Breast Reconstruction without an Implant or a flap

An Alternative to “Going Flat”

There has been increased interest over the last few years in flap free, implant free breast reconstructions.

For flaps, surgery involves using an area of fat or muscle to do the reconstruction. These areas vary, from sacrificing the latissimus muscle that allows us to move heavy objects, or causing long scar on the abdomen or lower body. These surgeries are long, and carry the risk that the transferred tissue may die. Few patients choose this option, as they often do not want to sacrifice a “donor site” or loose muscle strength.

In implant reconstruction, an implant is used, often following a tissue expander. Within the last few years, more women have been diagnosed with BIA-ALCL, a rare form of lymphoma caused by textured breast implants. Although rare, using implants associated with cancer is frightening for patients that are striving to conquer breast cancer. Additionally, more patients are reporting breast implant illness, associated with silicone leakage and with biofilms located on the surface of implants. Breast implant illness is a multi-systemic disease associated with a wide range of symptoms, but free silicone and biofilms on implants are real issues that do appear to cause real symptoms and may need treatment. Again, for patients fighting breast cancer or high risk of breast cancer, it may be a big negative to be dependent on implants long term.

In the midst of all these problems, it’s not surprising that the New York Times has promoted “going flat” as a good alternative to breast reconstruction. Many women are willing to avoid the above complications with flaps and implants, but in our experience, women do not want concave or deformed breasts. So we developed something better.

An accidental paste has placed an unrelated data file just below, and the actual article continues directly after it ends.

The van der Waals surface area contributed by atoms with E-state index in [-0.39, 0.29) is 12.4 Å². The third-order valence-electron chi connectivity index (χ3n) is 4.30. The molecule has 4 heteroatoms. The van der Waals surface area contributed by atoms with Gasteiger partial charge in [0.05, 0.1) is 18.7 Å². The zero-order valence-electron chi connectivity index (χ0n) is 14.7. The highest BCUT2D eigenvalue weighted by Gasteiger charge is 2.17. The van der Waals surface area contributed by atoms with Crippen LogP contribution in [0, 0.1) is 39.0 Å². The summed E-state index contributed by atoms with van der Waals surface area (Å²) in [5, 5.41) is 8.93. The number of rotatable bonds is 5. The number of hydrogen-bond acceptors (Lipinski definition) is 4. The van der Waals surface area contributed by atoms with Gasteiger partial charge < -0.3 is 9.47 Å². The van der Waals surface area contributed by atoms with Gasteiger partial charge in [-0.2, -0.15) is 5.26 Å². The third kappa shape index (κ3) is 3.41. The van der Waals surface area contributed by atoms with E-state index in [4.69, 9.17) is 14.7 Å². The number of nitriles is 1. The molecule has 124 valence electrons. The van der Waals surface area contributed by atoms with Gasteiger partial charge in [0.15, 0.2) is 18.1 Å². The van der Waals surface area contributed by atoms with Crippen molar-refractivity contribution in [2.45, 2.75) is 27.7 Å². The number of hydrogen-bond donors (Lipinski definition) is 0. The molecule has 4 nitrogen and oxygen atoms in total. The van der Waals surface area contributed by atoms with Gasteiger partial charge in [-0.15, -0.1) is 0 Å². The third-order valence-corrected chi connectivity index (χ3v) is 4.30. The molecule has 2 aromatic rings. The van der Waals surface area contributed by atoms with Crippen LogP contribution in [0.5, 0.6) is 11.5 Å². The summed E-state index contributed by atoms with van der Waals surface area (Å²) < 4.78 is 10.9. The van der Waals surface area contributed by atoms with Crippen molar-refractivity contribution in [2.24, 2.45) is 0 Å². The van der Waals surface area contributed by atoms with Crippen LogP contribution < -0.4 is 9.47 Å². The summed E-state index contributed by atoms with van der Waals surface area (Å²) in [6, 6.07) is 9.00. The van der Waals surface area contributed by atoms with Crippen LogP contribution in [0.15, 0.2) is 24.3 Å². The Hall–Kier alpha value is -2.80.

Starting with the Goldilocks techniques, we use any extra skin present during the mastectomy to create a breast mound. This has now metamorphosed into a true nipple sparing breast reconstruction. Using the extra fat that is usually thrown away during the mastectomy, the breast is created, although it is a complete nipple sparing mastectomy with no breast tissue remaining. The techniques vary according to patient, as some patients have larger, hanging breasts; other may have more “bra-strap” fat; and others, a neater breast without much skin or fat that is extra. In all types of patients, we create a breast rather than excise all the skin and “go flat”, produce and implant-free, flap-free, breast-free, aesthetic result, see a 70 year old patient’s results, below.

 

Heather Richardson MD, FACS
Breast Cancer Surgeon